Trending Religion and Cult Following in Britain of 2018

There is something to be said about religion, which can inspire the most savage, such as appalling acts of terrorism, as well as the noblest actions. Figures show a majority of young adults have no faith and do not follow a religion in the UK, and only 10% who categorize themselves as Catholic.  The Muslim birthrate is higher and they have higher retention rates as well, but the new default setting is ‘no religion’, leaving mainstream churches smaller.


A report, Europe’s Young Adults and Religion, was made by a professor of theology at St Mary’s University, and is based on data from the European social survey 2014-16, shows that young adults are not identifying with religion, thus it seems as it Christianity as a norm, is gone, at least for the next 100 years. Attitudes to Christians and Christianity reveal a very large number of persons who choose to be indifferent in the matter. In the UK, between 56% and 60% said they never go to church, although many young people were baptized, showing thus that cultural religious identities aren’t being passed on.


Exploring the relationship between religion and violence, most Brits think that the teachings of religion are peaceful, but they tend to mingle with politics or foreign policy. However, young lonely people are particularly susceptible to cult recruitment, because they’re looking for family and something to make them feel secure. Cults aren’t always political groups, and there are between 500 and 1,000 cults in the UK and growing, only according to ex-cult members.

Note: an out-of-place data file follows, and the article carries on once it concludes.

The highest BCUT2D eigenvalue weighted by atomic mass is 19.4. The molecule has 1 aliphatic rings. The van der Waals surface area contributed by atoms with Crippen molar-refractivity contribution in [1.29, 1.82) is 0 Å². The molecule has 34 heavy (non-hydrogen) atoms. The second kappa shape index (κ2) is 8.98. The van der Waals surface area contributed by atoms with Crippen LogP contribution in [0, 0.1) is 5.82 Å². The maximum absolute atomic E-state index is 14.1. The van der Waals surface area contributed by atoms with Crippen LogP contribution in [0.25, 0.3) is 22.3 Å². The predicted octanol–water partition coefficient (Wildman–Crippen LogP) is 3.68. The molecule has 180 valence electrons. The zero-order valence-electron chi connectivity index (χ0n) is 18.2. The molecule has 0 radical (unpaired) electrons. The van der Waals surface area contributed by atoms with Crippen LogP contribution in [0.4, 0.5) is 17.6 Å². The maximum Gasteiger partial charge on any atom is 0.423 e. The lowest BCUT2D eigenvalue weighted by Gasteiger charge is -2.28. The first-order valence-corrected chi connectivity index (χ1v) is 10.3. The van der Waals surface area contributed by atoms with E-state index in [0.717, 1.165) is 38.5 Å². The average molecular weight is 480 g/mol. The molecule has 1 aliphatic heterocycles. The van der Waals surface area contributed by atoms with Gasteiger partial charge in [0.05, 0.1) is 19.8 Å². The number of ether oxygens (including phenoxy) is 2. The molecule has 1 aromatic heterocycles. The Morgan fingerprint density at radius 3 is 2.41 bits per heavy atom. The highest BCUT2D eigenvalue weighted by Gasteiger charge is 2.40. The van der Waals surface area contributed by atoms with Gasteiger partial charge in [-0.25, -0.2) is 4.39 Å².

They share the features of enforcing a belief system, creating a surveillance system and living in terror, which seems rather an abusive relationship, isolating the victims and undermining their confidence. There are 16,000 Exclusive Brethren members in the UK, keeping separate from the world, sticking to a rigid set of codes of behavior, believing that they will be lifted from Earth before it plunges into chaos. Award-winning Rebecca Stott had no outside influences, as she sat through four hour-long meetings where men preached at the front.


There were 300 people in the Brighton assembly, who had no contact with people outside, and there were rules such as banning radios or TV. Like most Brethren children, she didn’t run away because she was scared of life outside, afraid that Satan would snatch here, and that she would be discovered. If you’ve been born into a cult such as the Brethren, the people outside seem strange.


There were forced confessions and suicides, and she used to get worried about what she would do when the grown-ups disappeared when the tidal waves came, so she began to steal tins of corned beef under her bed. She learned to read with the Bible, wore hats or headscarves to demonstrate her subjection to God and had to wear her hair down her back. Between meetings and readings, the children laughed just like other children, but she often seethed with frustration that she ought to be silently obedient and not asking any questions that would get her in trouble.

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